Once this was done we took the column “small” and repeated the exercise for the S column only, but now with extra columns: XXS, XS, S. After that we looked at the column “medium” and continued the exercise but now with columns SM, MM, LM added to the sequence. And then column “large” got the same treatment, adding columns L, XL, XXL.

Then came the time to get it back to the story point system the team is already working with. The XXS column got the smallest estimate, 1, and the XS one got 2. Then the team had to compare columns 2 and 3: is the difference of work (taking into account risk, complexity and repetition) about 50% or at least double? If 50%, the next column gets a 3, if not, it goes straight to 5.  

We continued this way of questioning and adding the numbers of the Fibonacci row until all columns were covered.

At this point, you usually see some items switching columns, but not much, and certainly no more than one column. If you want to find out more about the why and how of estimating and forecasting, check out this earlier blogpost, where a variation of this exercise is explained to create a reference catalogue, as well as a number of other techniques you can consider.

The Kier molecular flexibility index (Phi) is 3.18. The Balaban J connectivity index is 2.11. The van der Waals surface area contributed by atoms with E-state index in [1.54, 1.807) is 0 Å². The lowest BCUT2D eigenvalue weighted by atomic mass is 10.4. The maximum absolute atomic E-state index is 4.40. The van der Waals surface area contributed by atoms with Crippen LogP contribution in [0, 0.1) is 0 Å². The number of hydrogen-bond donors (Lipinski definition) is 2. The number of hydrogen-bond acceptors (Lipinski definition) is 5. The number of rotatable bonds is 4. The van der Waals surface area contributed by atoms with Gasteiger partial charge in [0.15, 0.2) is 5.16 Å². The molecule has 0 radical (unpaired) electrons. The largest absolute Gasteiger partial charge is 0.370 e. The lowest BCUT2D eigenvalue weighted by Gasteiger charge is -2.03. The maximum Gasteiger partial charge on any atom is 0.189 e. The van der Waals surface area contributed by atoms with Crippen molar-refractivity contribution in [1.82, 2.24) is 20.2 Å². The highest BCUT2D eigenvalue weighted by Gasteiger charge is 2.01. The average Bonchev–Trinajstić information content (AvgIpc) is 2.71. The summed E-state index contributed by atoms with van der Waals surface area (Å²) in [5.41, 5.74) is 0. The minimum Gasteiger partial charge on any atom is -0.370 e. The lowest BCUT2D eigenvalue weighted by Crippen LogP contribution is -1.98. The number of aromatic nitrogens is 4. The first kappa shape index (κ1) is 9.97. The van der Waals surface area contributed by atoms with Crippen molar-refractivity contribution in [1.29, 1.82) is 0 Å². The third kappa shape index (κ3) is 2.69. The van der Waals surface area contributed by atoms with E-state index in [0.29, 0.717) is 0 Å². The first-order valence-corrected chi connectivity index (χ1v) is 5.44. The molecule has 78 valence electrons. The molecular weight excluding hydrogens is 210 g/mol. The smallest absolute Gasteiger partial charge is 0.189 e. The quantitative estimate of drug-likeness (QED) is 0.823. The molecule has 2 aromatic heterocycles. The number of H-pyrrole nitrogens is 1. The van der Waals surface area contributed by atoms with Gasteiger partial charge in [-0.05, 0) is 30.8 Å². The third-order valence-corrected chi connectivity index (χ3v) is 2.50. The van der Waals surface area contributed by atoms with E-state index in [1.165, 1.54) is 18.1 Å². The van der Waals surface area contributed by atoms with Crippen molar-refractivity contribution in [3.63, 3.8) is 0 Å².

The Conclusion

We finished within just about an hour. After the exercise we had 87 items left on the backlog, 3 of those were newly created by the PO and were a kind of natural refinement that happened when the team were looking at other items, the others were in the “not now” and “stop” piles, and validated as such by the PO. Based on the velocity of the team enough work to fill 16 sprints, including some unrefined epics. 

The benchmark items showed a very slight difference for a few items (especially in the 1-2-3 SP range). 2 items of the entire backlog were way off, both in the higher range, and in a short check afterwards it turned out they were both large items that had been categorised by team members with slightly less domain knowledge, and therefore a higher level of risk and complexity. A perfectly normal phenomenon.

The aftermath

The cool thing is that we now have a reference catalog. We can do away with endless planning poker or finger showing estimation sessions and keep refinement for what it was meant to be: actually discussing, drawing, splitting backlog items. And then quickly put them in the needed category. The overhead of having the full backlog estimated is now decimated, and the team have found a renewed energy to tackle the backlog items in a refreshing way!

And they are spreading the word.

Oh by the way, the “resource management” people were very satisfied and the meeting did not take long. The numbers were very clear and no further questions were asked. And the team lives on, untouched.